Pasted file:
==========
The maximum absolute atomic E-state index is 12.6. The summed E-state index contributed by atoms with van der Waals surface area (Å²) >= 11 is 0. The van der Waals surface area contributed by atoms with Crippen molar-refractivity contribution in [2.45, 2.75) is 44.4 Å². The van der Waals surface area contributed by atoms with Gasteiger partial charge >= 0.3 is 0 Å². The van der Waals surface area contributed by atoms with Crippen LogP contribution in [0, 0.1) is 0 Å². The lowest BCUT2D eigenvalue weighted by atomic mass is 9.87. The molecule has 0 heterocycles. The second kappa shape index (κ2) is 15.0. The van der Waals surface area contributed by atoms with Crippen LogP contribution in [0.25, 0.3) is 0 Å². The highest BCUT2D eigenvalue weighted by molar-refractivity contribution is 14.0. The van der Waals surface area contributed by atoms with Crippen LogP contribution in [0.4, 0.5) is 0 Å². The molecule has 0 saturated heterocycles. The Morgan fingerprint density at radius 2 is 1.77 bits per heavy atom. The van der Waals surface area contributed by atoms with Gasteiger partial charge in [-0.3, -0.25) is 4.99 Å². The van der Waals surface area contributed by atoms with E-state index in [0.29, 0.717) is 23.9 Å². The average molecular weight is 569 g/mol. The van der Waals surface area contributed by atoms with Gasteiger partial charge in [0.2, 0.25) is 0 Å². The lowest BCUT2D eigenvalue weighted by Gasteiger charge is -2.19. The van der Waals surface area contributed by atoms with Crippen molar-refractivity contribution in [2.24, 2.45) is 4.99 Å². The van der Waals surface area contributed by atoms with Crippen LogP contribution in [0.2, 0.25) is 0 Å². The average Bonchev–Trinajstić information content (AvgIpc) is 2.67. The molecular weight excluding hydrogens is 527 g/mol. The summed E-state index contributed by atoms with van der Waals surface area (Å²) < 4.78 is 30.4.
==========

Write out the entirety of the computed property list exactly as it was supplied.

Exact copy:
The maximum absolute atomic E-state index is 12.6. The summed E-state index contributed by atoms with van der Waals surface area (Å²) >= 11 is 0. The van der Waals surface area contributed by atoms with Crippen molar-refractivity contribution in [2.45, 2.75) is 44.4 Å². The van der Waals surface area contributed by atoms with Gasteiger partial charge >= 0.3 is 0 Å². The van der Waals surface area contributed by atoms with Crippen LogP contribution in [0, 0.1) is 0 Å². The lowest BCUT2D eigenvalue weighted by atomic mass is 9.87. The molecule has 0 heterocycles. The second kappa shape index (κ2) is 15.0. The van der Waals surface area contributed by atoms with Crippen LogP contribution in [0.25, 0.3) is 0 Å². The highest BCUT2D eigenvalue weighted by molar-refractivity contribution is 14.0. The van der Waals surface area contributed by atoms with Crippen LogP contribution in [0.4, 0.5) is 0 Å². The molecule has 0 saturated heterocycles. The Morgan fingerprint density at radius 2 is 1.77 bits per heavy atom. The van der Waals surface area contributed by atoms with Gasteiger partial charge in [-0.3, -0.25) is 4.99 Å². The van der Waals surface area contributed by atoms with E-state index in [0.29, 0.717) is 23.9 Å². The average molecular weight is 569 g/mol. The van der Waals surface area contributed by atoms with Gasteiger partial charge in [0.2, 0.25) is 0 Å². The lowest BCUT2D eigenvalue weighted by Gasteiger charge is -2.19. The van der Waals surface area contributed by atoms with Crippen molar-refractivity contribution in [2.24, 2.45) is 4.99 Å². The van der Waals surface area contributed by atoms with Crippen LogP contribution in [0.2, 0.25) is 0 Å². The average Bonchev–Trinajstić information content (AvgIpc) is 2.67. The molecular weight excluding hydrogens is 527 g/mol. The summed E-state index contributed by atoms with van der Waals surface area (Å²) < 4.78 is 30.4.